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‘People That Walk …Tend to Experience a Much Higher Rate of Traffic Fatality’: Studies Reveal Why Black and Hispanic Americans Are More Likely to Die In Traffic-Related Accidents Than Whites 

Two studies have been published showing the disproportionate statistics that show when it comes to traffic-related accidents, Blacks and Hispanics die at a greater rate than whites. One scholar surmised that mile for mile certain minorities are more in danger of dying in a motor-vehicle assault than whites, regardless of the time of day, or if they are walking, cycling, or driving their own vehicle.

In 2022, both the National Highway Traffic Safety Administration (NHTSA) and Boston University School of Public Health (BUSPH), and Harvard T.H. Chan School of Public Health released reports that showed not only traffic fatalities are at an all-time high and that Black and Hispanics die at a higher rate across multiple modes of transportation in accidents. 

The federal report, released in May 2022 and obtained by Atlanta Black Star, estimated 42,915 people lost their lives in motor vehicle traffic crashes in 2021, a 10.5 percent increase from the 38,824 fatalities in the previous year. Based on those numbers last year was the highest number of deaths connected to traffic accidents since 2005 and “the largest annual percentage increase in the Fatality Analysis Reporting System’s history.”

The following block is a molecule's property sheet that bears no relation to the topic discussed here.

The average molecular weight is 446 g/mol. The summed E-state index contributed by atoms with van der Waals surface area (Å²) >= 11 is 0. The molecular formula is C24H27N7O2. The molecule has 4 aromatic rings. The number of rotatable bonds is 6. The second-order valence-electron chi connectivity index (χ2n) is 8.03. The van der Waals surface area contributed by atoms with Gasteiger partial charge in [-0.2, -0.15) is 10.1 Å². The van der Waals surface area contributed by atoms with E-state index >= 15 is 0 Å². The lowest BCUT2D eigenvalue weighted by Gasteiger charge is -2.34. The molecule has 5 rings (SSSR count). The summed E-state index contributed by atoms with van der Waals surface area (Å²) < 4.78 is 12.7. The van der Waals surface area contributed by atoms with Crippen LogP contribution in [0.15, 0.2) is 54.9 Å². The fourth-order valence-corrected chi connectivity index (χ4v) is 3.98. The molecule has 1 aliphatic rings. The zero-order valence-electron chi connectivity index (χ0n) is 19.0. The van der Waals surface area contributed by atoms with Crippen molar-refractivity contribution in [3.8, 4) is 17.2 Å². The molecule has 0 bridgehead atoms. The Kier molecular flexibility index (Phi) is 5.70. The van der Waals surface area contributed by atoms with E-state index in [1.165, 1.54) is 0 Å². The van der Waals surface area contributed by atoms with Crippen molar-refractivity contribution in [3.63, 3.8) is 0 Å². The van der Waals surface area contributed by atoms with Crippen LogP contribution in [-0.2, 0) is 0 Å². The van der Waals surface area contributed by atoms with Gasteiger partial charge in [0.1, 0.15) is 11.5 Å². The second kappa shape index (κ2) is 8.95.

The U.S. Transportation Secretary Pete Buttigieg said in a press release about the study, “We face a crisis on America’s roadways that we must address together.” Adding that the Biden administration’s National Roadway Safety Strategy and Bipartisan Infrastructure Law will help make roadways safer, an act he believes is “critical” to “help reverse this devastating trend and save lives.”

According to the study, fatalities were up in multi-vehicle instances, urban road ups, drivers 65 and above, pedestrians walking near traffic, and more.